[NEWS] Italy returns Parthenon Marbles fragment to Greece amid UK row over marbles

January 7, 2022

  


Museo Archeologico Antonino Salinas / AP



Italy has announced it will lend a fragment belonging to the Parthenon’s eastern frieze back to its native Greece. It will become a permanent return that might encourage the UK to repatriate the 2,500-year-old Parthenon marbles removed by Lord Elgin in the early 19th century.


The piece lent by Italy is the right foot of a draped figure of Artemis, the Greek goddess of the hunt, originally located on the eastern side of a 160-metre sculpted frieze that ran around the temple. It was sold to the University of Palermo by the widow of Robert Fagan, the British consul for Sicily and Malta, following his death in 1816. It’s unclear how Fagan originally acquired the artifact.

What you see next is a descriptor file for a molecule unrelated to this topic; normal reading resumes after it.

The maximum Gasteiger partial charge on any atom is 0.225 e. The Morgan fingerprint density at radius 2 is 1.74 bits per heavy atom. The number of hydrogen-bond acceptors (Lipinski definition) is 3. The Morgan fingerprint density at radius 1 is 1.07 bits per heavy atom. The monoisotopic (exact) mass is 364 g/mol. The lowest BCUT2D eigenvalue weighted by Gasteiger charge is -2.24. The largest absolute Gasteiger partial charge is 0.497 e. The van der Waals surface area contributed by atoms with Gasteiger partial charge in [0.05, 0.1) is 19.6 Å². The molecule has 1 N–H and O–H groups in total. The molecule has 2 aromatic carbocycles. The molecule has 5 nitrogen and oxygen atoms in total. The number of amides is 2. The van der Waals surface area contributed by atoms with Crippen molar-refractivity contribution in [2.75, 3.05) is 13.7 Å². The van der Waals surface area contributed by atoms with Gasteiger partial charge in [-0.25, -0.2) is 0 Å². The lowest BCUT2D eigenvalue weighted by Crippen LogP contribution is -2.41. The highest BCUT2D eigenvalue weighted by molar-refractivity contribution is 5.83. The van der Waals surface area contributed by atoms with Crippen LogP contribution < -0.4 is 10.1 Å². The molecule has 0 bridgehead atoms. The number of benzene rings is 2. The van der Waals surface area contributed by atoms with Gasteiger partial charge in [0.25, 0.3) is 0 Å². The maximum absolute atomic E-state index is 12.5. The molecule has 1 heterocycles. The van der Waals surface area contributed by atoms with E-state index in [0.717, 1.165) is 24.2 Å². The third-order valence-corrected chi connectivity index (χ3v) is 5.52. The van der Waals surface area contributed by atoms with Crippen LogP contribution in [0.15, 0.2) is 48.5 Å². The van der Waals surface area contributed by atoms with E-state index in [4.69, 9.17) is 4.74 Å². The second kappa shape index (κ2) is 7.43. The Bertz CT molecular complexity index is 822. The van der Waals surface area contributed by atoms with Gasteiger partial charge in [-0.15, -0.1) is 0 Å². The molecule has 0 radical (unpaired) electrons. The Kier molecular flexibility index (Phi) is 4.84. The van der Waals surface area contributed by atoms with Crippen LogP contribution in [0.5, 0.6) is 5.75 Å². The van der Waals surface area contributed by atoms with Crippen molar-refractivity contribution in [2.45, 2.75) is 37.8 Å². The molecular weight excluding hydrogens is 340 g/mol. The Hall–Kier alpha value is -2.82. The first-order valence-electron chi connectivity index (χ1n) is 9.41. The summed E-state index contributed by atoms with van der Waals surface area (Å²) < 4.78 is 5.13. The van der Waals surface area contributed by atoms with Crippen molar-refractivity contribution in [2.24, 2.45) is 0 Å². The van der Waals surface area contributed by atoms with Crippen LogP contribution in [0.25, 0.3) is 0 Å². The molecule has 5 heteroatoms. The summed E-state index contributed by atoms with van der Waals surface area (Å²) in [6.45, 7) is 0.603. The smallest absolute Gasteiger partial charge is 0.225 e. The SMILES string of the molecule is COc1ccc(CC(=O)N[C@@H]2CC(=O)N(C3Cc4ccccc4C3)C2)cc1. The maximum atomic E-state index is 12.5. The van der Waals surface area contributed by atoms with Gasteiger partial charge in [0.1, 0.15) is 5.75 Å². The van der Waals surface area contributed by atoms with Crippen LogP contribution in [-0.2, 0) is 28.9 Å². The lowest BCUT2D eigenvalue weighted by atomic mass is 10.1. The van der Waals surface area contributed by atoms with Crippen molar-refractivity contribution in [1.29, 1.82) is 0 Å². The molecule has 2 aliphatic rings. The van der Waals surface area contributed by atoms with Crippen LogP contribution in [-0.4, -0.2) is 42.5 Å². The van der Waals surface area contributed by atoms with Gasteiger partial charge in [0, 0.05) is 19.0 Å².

The return to Athens of this important artifact of the Parthenon goes in the direction of building a Europe of culture that has its roots in our history and in our identity,” Sicily’s councilor for cultural heritage and identity, Alberto Samonà, said.



Elgin Marbles (AP Photo/Matt Dunham)



Half the surviving marbles excavated from the Parthenon temple between 1801 and 1804 under the direction of Lord Elgin, the British ambassador to the Ottoman Empire, are held in the British Museum in London. 


The pieces in question — 17 figures from the building's pediments and part of the frieze — have been the subject of a long dispute between Britain and Greece, which has renewed its bid to bring the marbles home.


Greece has long fought for the marbles to be repatriated from the UK. Britain maintains that Elgin acquired the sculptures legally when Greece was ruled by the Ottomans. The UK prime minister, Boris Johnson, had previously said the marbles would remain in Britain, arguing that they were legally acquired.



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